Droid 2, an upgraded version of the Droid, has hit store shelves. Last week, we compared the Droid 2, which ships with a slide-out keyboard, Android 2.2 Froyo OS, and Adobe Flash 10.1, to the Droid X. Our Verdict: The Droid 2 is sleeker, and comes loaded up – right out of the gate – with a better software package. But what are the professional reviewers saying about the newest Motorola handset? Let's take a look at two recent Droid 2 reviews.
Over at Engadget, Chris Ziegler praises the "modern" look of the Droid 2. The phone, Ziegler writes, "is coated in a fantastic soft-touch material that virtually guarantees you're not going to drop it (unless you want to, possibly in a fit of rage or what have you). It's basically the same as the Droid, except Motorola's decided to throw in a splash of color this time and make it a subtle shade of blue."
But Ziegler has some major reservations about the 5-megapixel camera, which also shoots high-resolution video.
"The original Droid has a famously bad shooter, and we regret to say the Droid 2 doesn't seem to be much better – autofocus is still noisy and slow, macro mode doesn't really work, and images are often hazy and heavily artifacted," Ziegler writes. "Making matters worse, Motorola has started using the same cumbersome camera UI featured on the Droid X, which makes changing modes awkward and a less efficient process than it has to be."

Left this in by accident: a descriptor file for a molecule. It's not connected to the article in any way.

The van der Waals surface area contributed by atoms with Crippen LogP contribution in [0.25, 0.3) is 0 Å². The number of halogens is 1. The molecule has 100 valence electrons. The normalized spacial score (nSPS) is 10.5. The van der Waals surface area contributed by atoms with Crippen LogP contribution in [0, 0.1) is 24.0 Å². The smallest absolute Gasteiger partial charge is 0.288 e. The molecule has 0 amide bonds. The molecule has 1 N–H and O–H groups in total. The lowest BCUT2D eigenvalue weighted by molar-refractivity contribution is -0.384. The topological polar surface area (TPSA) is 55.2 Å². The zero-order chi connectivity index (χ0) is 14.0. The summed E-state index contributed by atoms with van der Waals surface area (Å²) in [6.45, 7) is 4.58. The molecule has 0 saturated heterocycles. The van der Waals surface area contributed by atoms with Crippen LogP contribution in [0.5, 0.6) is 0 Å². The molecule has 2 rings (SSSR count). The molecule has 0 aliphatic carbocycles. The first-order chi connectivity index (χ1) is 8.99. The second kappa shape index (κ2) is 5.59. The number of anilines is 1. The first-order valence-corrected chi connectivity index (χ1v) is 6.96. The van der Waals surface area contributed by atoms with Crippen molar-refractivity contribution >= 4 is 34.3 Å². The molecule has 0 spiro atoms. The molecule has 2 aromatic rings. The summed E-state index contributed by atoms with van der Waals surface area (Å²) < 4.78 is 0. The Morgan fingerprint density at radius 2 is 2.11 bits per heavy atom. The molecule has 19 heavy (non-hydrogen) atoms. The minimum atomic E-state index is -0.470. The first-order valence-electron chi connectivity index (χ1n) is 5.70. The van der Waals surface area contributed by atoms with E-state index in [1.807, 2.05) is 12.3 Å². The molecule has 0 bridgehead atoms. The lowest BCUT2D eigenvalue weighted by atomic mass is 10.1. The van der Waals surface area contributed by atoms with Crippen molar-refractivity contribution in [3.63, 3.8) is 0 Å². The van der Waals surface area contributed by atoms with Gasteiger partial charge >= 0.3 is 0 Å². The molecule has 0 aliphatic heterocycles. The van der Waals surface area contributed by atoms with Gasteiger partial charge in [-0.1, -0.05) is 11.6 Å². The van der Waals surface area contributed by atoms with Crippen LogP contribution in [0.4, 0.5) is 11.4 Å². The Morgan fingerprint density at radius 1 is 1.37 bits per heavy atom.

Bonnie Cha of CNET likes the 3.7-inch touch screen on the Droid 2, which she says is "a good size, as well as sharp and vibrant, so reading text and viewing Web pages, pictures, and video is quite nice. If you do need to get a closer look at something or want more screen real estate, the display offers pinch-to-zoom support and a built-in accelerometer. Both functions work smoothly and quickly," Cha notes.
Cha also likes the software on the Droid 2, which ships with the Android 2.2 OS and the Motoblur interface.
The Motoblur on the Droid 2, Cha writes, "is nothing like what we've seen on the Motorola Cliq and Backflip. You still get widgets for your social-networking updates, weather, photo gallery, and favorite contacts, but they no longer take up huge chunks of space on your home screen, and you can even resize the widgets. It makes for a much cleaner experience, and you don't feel overwhelmed by all the information," she adds.
Of course, Verizon Wireless is likely hoping that the Droid 2 will help snap Apple users unsatisfied with erratic AT&T service. So how does the Droid 2 stack up in the reception department? We're going to give the last word here to Ziegler at Engadget, who reports that "signal strength was a major issue for all four Engadget editors who've been able to spend time with four different Droid 2s in different parts of the country this week."
The symptoms, Ziegler says, "include a wildly fluctuating meter while the phone's sitting still, weak or no reception in places where you're usually fine on Verizon, and a complete lack of data service (which was actually how we noticed the problem the first time). We're used to seeing 3G drop to EDGE, GPRS, or disappear completely on our iPhones on AT&T, but it's a rarity on Verizon."